AXA COMPENSATES GENOCIDE DESCENDENTS
By Julien Le Bot

France24
http://www.france24.com/france24Publ ic/en/news/world/20080107-Armenia-genocide-Axa-des cendents-compensation.html
Jan 7 2008
France

Thousands of people of Armenian descent may make claims under a life
insurance policy signed before World War I. The Axa insurance company
has conceded to global compensation of 17.5 million US dollars.

Axa is legally responsible for contracts signed with the Union-Vie
insurance company before World War I, over 90 years ago. Axa has been
therefore obligated to honour its engagements and pay compensation
to the descendants of Armenians who had signed insurance policies
and were killed in the genocide perpetrated by the Ottoman Empire
from 1915 to 1916.

"Money is not the essential issue here," Alexis Govciyan, chairman
of the Coordination Council of Armenian Organisations of France and
president of the Armenian General Benevolent Union of Europe, told
FRANCE 24. "The compensation is symbolic, since it amounts to about
2,000 dollars per family. We are proud of the work accomplished by
our lawyers."

As many as 1.5 million Armenians were killed from 1915 to 1916 in
the Ottoman Empire during what is considered as the first genocide of
the 20th century. Their descendants have had difficulties obtaining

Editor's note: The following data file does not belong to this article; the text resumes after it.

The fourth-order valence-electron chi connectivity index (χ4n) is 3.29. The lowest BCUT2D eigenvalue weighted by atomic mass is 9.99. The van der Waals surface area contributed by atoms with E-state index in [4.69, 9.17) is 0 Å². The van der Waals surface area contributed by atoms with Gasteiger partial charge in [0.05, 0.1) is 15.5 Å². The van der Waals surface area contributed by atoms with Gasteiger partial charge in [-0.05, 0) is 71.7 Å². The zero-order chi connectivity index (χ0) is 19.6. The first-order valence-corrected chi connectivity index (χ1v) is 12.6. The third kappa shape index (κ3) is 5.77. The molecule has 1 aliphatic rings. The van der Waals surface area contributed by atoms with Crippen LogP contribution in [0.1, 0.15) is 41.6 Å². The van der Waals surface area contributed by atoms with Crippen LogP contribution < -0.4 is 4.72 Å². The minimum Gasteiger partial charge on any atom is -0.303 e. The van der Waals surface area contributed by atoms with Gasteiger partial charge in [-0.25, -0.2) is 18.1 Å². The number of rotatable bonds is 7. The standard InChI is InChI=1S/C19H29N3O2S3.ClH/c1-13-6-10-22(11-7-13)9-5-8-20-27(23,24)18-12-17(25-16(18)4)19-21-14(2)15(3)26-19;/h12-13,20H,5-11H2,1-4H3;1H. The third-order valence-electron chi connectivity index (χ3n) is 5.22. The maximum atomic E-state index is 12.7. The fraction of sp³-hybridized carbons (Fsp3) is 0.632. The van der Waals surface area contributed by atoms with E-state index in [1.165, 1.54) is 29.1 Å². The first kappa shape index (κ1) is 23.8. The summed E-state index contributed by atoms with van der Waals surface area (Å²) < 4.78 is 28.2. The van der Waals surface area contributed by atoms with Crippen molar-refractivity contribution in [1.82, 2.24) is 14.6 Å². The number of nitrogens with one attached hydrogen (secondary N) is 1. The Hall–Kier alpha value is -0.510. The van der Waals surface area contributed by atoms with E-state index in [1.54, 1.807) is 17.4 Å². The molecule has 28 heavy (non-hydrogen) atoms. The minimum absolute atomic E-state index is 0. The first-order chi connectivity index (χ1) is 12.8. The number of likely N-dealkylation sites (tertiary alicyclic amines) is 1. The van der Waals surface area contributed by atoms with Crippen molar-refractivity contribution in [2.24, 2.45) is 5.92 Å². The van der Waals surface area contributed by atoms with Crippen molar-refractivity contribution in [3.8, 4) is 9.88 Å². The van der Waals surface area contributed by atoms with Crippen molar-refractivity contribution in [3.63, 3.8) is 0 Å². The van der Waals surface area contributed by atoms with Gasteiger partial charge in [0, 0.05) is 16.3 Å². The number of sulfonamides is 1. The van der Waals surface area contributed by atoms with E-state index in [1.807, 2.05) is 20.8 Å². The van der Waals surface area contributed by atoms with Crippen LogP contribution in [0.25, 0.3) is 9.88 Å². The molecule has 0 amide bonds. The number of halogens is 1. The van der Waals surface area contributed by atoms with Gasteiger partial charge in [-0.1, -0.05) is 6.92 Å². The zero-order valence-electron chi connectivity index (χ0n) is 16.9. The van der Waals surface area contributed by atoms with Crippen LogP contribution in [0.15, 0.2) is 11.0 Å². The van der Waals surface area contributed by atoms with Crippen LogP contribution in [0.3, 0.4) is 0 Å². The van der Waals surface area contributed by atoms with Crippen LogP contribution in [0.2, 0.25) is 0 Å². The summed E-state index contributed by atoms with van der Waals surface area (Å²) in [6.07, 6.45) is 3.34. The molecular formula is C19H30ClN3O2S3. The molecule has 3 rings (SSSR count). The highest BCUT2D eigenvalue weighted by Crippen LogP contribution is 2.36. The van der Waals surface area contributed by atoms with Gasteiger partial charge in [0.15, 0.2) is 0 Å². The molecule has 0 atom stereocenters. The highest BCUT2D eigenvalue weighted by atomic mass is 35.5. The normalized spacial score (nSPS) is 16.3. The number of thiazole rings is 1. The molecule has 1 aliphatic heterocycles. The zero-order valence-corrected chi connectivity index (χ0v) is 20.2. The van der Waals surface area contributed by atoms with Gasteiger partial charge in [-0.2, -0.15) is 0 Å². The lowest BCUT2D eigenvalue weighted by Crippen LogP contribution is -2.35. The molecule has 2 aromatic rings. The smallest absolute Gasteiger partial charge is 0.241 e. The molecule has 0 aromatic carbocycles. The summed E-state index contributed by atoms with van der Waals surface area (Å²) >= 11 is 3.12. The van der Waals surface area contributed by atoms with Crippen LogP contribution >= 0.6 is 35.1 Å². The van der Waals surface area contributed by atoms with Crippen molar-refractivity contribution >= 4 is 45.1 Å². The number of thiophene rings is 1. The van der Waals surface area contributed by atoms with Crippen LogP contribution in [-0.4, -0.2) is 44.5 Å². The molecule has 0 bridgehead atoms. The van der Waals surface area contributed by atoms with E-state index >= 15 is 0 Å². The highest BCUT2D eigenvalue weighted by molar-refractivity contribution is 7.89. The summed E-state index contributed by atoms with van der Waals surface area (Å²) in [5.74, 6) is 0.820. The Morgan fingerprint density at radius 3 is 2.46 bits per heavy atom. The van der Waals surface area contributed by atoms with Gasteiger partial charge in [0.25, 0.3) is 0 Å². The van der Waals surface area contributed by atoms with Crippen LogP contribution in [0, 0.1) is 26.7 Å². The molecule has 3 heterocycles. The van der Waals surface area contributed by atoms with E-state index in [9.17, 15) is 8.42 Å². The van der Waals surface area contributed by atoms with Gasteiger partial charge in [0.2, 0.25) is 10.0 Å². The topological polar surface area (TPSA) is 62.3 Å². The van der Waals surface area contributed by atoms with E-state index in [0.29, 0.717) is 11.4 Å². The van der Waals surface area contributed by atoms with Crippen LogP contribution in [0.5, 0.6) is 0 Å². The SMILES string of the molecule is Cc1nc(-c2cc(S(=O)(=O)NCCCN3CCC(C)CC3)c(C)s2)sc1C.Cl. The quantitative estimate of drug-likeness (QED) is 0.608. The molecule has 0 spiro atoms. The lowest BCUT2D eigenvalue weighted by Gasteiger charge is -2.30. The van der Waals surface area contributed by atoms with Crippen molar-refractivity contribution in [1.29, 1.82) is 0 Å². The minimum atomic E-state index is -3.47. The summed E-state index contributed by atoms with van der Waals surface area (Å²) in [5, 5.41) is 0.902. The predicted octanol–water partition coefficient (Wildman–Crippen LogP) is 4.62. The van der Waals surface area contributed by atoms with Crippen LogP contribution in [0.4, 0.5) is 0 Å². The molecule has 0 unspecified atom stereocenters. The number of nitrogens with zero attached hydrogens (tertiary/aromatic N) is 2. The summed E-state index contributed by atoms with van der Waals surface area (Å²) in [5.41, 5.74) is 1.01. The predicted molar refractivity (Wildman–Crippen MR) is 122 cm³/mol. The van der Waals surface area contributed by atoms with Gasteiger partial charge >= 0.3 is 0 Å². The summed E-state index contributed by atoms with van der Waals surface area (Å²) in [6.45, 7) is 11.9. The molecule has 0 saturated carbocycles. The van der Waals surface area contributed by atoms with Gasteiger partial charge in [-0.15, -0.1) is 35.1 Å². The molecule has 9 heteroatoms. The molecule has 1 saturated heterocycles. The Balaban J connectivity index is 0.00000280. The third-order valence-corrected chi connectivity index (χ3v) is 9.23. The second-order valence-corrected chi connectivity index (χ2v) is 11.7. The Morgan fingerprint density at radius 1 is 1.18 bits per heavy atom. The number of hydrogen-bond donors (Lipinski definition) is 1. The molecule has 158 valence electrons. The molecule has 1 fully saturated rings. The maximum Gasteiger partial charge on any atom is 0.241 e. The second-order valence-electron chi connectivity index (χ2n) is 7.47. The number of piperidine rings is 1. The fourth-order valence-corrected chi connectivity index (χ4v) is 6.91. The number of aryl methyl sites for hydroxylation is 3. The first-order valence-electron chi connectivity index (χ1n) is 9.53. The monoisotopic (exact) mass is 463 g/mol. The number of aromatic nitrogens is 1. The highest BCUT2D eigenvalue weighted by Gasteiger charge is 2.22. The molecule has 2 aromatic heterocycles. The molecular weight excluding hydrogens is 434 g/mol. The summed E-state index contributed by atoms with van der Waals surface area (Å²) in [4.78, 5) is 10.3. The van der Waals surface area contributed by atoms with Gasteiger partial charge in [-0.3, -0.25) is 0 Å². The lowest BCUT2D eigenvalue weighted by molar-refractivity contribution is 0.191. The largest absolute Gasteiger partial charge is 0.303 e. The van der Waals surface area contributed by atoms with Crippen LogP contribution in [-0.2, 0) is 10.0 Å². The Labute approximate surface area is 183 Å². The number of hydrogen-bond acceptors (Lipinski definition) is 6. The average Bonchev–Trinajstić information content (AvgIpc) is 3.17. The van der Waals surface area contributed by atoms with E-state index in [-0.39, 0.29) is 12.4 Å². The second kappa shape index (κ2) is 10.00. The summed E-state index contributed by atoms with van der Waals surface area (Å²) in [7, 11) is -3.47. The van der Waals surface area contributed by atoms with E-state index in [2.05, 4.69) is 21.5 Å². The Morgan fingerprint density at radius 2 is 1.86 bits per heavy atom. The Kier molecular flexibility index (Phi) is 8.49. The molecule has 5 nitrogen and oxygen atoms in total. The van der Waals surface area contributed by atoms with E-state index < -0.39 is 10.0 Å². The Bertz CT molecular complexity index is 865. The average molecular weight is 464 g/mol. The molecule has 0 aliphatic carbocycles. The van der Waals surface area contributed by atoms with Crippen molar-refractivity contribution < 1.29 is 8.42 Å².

compensation.

January 7, 2008 marks a step toward recognition. Descendants of
the victims who signed an insurance policy will be able to claim
compensation. The insurance has remained unpaid until today.

Following a 2005 decision in a class action suit in the USA, three
American lawyers are seeking to find inheritors of Armenians who were
insured by Union-Vie, a defunct French company acquired by Axa in 1996.

The Armenian genocide remains a controversial political and diplomatic
issue, since the Turks refuse to use the term "genocide", instead
referring to the incident as a reprisal. The matter of indemnities,
therefore, is symbolically important.

Axa is not alone

"Of the 7,000 files relevant to the case," explains Govciyan,
"just over one thousand applications have been sent in. A third of
the claimants live in France, a third in Armenia and the remaining
third are part of the worldwide diaspora."

The Union-Vie life insurance claims by genocide victims are not
unique. On the other side of the Atlantic, Vartkes Yeghiayan, a
Californian of Armenian descent who is one of the lawyers working on
the Axa case, negotiated 20 million US dollars in reparations from
New York Life in January 2004, resolving 2,000 Armenian claims. To
achieve this goal, he did research all over Europe and found about
30 descendants of policy holders.

The Union-Vie company has never concealed the fact that at the end of
the World War I they had more than 10,000 Armenian insurance holders.

The matter was put aside, but about 30 years later, they began to
take responsibility for these outstanding policies.

Lawyers representing the descendants of the genocide victims used
California laws to bring the Axa case to a Los Angeles court. In
October 2005, an agreement was reached.

Axa agreed to pay a lump sum of 17.5 million US dollars. The
descendants were to split 11 million dollars; 3 million dollars went
to humanitarian organizations (the Armenian General Benevolent Union,
the Blue Cross and the French-Armenian Fund); and the rest went to
the lawyers.

For Axa, the matter is closed. "The money has been returned to
the descendants. We have no comment on the ruling," said an Axa
spokesperson.

According to Govciyan, Deutsche Bank is the next in line to be
approached on the matter of indemnities.